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Residents to intensify protest for protecting Ayiravilli Para

Ayiravilli Para Samrakshana Samiti started a hunger strike in July 15, 2022, and it claims that despite the mass protest, no action has been taken by the authorities

January 22, 2023 07:45 pm | Updated January 26, 2023 10:04 am IST - KOLLAM

With their relay hunger strike completing 222 days, residents of Elamadu and Velinallur panchayats have decided to intensify the agitation for protecting Ayiravilli Para, a biodiversity hotspot that is spread over 62 acres.

While the area is home to more than 100 species of plants and animals, quarrying over the years has taken its toll on the people and the ecosystem. Ayiravilli Para Samrakshana Samiti started the hunger strike in July 15, 2022, and despite the mass protest, no action was taken by the authorities. “N.K. Premachandran, MP, had raised the issue in Parliament, demanding that the rock should be protected as a biodiversity heritage site. Following that, National Biodiversity Authority has directed the State Biodiversity Board to take necessary steps,” says P.R. Santhosh, a member of Velinallur panchayat.

Ayiravalli is not a mere rock as the forest above it is a unique biodiverse ecosystem. It also accommodates a centuries-old place of worship and several sacred groves. Though there were a total of five rocks including Pothuveena Para and Chembuvari Para, at present only Ayiravalli remains. “What we have now is huge quarry pits, water bombs that are around 200 feet deep. They will explode if there is any natural calamity and hundreds of families will be affected,” says P.J. Chacko, retired school teacher and protest council leader. He adds that several houses in the area have developed cracks as a result of intensive quarrying.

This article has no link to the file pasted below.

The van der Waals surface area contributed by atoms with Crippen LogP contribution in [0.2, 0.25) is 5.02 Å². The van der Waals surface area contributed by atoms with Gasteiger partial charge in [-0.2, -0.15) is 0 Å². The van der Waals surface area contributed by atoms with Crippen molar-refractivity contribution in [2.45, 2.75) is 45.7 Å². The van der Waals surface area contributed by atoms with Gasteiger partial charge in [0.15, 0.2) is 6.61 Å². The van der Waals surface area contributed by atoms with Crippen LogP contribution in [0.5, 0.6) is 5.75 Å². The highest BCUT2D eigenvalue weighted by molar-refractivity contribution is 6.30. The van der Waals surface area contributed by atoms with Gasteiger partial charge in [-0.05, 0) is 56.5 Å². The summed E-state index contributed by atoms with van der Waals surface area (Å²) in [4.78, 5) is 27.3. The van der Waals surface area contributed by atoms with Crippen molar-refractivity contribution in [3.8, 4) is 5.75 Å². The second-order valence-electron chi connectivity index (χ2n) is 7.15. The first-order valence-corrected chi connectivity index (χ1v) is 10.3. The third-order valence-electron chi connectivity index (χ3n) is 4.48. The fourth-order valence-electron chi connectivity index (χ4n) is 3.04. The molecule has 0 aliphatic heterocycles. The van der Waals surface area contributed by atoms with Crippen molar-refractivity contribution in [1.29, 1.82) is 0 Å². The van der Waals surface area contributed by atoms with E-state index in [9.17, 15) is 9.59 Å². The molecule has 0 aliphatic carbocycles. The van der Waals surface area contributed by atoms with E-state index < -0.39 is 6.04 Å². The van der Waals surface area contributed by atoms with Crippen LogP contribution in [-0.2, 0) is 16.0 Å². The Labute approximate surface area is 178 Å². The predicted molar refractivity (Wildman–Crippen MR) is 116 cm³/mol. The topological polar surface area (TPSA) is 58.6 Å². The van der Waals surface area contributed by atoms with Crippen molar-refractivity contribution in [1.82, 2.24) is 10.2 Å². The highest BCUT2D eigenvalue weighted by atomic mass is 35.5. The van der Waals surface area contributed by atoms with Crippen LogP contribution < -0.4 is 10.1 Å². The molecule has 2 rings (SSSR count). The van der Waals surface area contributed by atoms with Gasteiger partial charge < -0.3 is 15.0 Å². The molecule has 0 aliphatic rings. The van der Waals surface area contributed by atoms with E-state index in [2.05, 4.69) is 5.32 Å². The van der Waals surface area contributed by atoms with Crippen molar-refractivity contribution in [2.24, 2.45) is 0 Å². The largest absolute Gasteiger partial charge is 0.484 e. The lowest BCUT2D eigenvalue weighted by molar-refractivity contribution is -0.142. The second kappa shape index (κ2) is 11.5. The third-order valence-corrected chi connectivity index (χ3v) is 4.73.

“Around 64 residents have died of cancer while many others are suffering from respiratory and skin diseases,” he says. The residents of nearby panchayats are also struggling with recurrent crop raiding by wild boars, porcupines, monkeys and peacocks. They believe that the destruction of the natural habitat over the years is the reason for increasing wildlife incursions and the situation is getting from bad to worse. They also feel that Ayiravilli is an ideal site to be included in the proposed biodiversity circuit to tap its tourism potential.

“Though State Biodiversity Board held a sitting this week, the process will take more than six months according to the officials. We want the authorities to stop issuing quarrying permits and there should not be any delay in protecting the rock. We are planning to organise a Collectroate march and dharna on January last week demanding immediate steps to address the issue,” adds Mr. Chacko.

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